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Chinese Pears with Pomegranate Syrup

January 17, 2010 by  
Filed under Food

Chinese Pears and Pomegranate

Chinese Pears and Pomegranate

My hubby and I just returned from a 2 week visit to Hong Kong. For a dim sum loving Cantonese girl like me, it was absolute paradise (never mind the shopping). On the flip side, while every meal in Hong Kong was really, really good, nothing spared us from the inevitable bout of food fatigue. Even deciding where or what to eat became a chore – by then, all I really wanted was a bowl of brown rice. Once at home, I devoured half a cantaloupe for dinner. Party season was officially over.

Since then and many cups of ginseng tea later, I’ve been craving flavors that are light, bright and tangy. Just my body’s way of detoxing, I suppose, and that’s how pomegranates fit into today’s recipe. In case you haven’t noticed, pomegranates have been dubbed nature’s “miracle fruit”, curing everything from heart disease to cancer. Fortunately, there’s substance behind the hype as pomegranates, with their translucent ruby-like seeds, contain high levels of antioxidants – higher than most other fruit juices, red wine or green tea. And since winter is pomegranate season, there’s no better time to enjoy the benefits of this amazing fruit (go to Mustafa for the most reliable selection).

Orange "Oil"

Orange "Oil"

Taste-wise, pomegranates have a tendency to be more tart than sweet. In this restorative dessert, I take a large Chinese pear and poach it in pomegranate juice laced with star anise, cloves, ginger and honey. For a fun twist, I also add a few drops of Golden Orange Oil (available at Sheng Siong). Actually, this intriguing condiment isn’t an oil – the ingredients read sugar, orange juice and salt – it’s really a highly concentrated orange syrup with hints of Chinese preserved plum; next time, I’ll probably put it to work in an Asian-inspired dip or dressing.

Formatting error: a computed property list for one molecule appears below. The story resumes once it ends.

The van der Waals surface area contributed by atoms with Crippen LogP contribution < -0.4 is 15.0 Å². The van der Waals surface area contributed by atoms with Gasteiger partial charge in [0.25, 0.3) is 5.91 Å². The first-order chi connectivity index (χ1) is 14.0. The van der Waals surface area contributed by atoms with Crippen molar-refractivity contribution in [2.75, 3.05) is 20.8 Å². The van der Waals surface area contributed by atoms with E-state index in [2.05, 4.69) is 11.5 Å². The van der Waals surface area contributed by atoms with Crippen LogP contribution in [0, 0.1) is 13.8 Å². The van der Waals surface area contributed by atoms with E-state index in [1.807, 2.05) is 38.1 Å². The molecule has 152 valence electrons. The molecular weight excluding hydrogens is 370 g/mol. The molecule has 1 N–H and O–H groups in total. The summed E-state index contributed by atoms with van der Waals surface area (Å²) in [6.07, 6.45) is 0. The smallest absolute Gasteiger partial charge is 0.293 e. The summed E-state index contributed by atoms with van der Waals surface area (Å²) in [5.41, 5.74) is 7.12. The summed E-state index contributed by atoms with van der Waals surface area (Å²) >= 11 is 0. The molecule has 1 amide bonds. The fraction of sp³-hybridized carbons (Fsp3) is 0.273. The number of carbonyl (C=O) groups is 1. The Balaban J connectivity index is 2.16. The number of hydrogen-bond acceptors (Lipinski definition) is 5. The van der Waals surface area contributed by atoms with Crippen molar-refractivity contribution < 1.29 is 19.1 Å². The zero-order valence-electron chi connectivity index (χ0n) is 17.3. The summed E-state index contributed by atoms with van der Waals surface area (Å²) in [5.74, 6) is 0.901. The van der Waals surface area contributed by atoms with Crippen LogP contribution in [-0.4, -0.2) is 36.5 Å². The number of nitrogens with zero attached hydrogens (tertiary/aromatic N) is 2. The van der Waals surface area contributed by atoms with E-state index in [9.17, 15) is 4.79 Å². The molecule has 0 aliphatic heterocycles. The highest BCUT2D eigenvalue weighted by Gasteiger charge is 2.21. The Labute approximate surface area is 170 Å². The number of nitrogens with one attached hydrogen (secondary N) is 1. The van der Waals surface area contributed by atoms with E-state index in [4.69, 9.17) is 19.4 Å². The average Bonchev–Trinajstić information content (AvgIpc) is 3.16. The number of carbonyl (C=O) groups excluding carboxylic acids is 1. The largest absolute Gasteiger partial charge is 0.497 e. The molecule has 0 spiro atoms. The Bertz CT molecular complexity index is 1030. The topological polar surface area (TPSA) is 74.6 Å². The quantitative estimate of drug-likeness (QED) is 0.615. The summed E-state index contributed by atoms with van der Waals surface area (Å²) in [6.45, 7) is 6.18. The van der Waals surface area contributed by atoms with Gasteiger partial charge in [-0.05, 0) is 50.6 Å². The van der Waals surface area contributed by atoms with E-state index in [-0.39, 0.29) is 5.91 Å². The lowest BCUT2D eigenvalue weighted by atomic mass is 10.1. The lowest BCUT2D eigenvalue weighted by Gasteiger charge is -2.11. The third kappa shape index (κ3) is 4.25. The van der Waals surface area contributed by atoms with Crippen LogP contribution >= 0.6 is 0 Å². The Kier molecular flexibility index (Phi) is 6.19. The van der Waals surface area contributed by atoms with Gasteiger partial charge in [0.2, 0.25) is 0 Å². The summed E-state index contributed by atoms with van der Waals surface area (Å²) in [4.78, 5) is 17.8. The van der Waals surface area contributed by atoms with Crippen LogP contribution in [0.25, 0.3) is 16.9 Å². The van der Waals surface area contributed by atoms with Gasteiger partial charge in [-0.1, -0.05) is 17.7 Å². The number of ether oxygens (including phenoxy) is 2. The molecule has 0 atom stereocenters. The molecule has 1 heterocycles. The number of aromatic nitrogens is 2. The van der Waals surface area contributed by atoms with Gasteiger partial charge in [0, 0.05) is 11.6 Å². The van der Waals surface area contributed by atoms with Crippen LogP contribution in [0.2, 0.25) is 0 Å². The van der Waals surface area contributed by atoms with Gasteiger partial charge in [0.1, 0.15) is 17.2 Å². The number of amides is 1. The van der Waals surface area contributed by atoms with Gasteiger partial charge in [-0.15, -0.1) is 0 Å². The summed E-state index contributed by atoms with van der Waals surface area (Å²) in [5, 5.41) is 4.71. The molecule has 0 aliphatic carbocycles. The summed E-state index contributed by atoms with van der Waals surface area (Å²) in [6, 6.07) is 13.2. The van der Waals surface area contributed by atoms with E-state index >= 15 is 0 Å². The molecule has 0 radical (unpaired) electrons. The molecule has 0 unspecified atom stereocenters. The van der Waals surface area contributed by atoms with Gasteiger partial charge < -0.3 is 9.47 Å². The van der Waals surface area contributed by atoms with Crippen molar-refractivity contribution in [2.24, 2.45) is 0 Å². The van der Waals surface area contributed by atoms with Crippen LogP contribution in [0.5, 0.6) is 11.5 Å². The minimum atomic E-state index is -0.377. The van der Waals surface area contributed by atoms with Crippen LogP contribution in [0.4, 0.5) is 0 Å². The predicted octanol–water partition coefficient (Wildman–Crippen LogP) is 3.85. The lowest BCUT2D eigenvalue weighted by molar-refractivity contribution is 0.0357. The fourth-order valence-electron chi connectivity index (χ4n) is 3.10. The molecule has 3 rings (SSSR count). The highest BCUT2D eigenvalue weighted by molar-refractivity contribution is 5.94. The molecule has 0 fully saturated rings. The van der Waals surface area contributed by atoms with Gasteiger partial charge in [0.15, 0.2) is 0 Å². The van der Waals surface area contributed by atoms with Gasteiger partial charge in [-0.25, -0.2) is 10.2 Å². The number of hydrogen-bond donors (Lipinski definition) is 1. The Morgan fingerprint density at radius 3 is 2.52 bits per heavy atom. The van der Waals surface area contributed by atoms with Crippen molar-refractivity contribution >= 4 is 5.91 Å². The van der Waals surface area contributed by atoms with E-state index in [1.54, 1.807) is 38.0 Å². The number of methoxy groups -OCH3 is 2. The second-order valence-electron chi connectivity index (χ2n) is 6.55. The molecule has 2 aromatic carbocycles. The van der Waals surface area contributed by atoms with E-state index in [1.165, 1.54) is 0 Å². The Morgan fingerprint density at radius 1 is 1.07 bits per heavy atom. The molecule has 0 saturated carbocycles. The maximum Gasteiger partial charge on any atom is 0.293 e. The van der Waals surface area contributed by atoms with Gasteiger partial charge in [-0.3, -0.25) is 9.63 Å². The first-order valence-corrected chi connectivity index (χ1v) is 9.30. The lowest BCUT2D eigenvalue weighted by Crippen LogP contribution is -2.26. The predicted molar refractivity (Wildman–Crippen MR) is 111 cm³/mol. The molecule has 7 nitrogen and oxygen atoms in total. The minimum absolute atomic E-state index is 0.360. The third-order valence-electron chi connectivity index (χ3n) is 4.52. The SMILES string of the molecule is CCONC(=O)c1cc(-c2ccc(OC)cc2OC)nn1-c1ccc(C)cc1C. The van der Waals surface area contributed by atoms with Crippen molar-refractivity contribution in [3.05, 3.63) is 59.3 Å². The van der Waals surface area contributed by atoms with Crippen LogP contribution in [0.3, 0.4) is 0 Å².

Once the pears can be pierced with a fork, set them aside and continue boiling the liquid down to a thin syrup. Right before serving, drizzled the syrup over the pears, fresh pomegranate seeds and lemon zest; any leftover syrup can be added to tonic water for a refreshing spritzer. This dessert is easy but oh-so impressive, plus it signals the end of your meal with a striking interplay of color, texture and flavor. A perfect way to highlight a new year of healthy eating.


1 large Chinese Pear, peeled, cored and quartered
2 – 2 1/2 cups pomegranate juice
1 star anise
2 cloves
1 inch knob of ginger, thickly sliced
1 tablespoon honey
1 teaspoon Golden Orange Oil (available at Sheng Siong*) or 1 tablespoon orange juice
Seeds of 1 large pomegranate
Zest of 1 lemon

1) In a saucepan, combine all ingredients except pomegranate seeds and lemon zest.
Bring to boil, then reduce to simmer, 20-25 minutes. Making sure pears remain covered in the poaching liquid. Add more juice if necessary.
2) When pears are tender, remove with a strainer and set aside. Continue simmering poaching liquid until syrupy and reduced to half. Strain and let cool to room temperature.
3) Slice quartered pears into halves and arrange on individual plates with pomegranate seeds and lemon zest. Drizzle on pomegranate syrup right before serving.
Serves 4.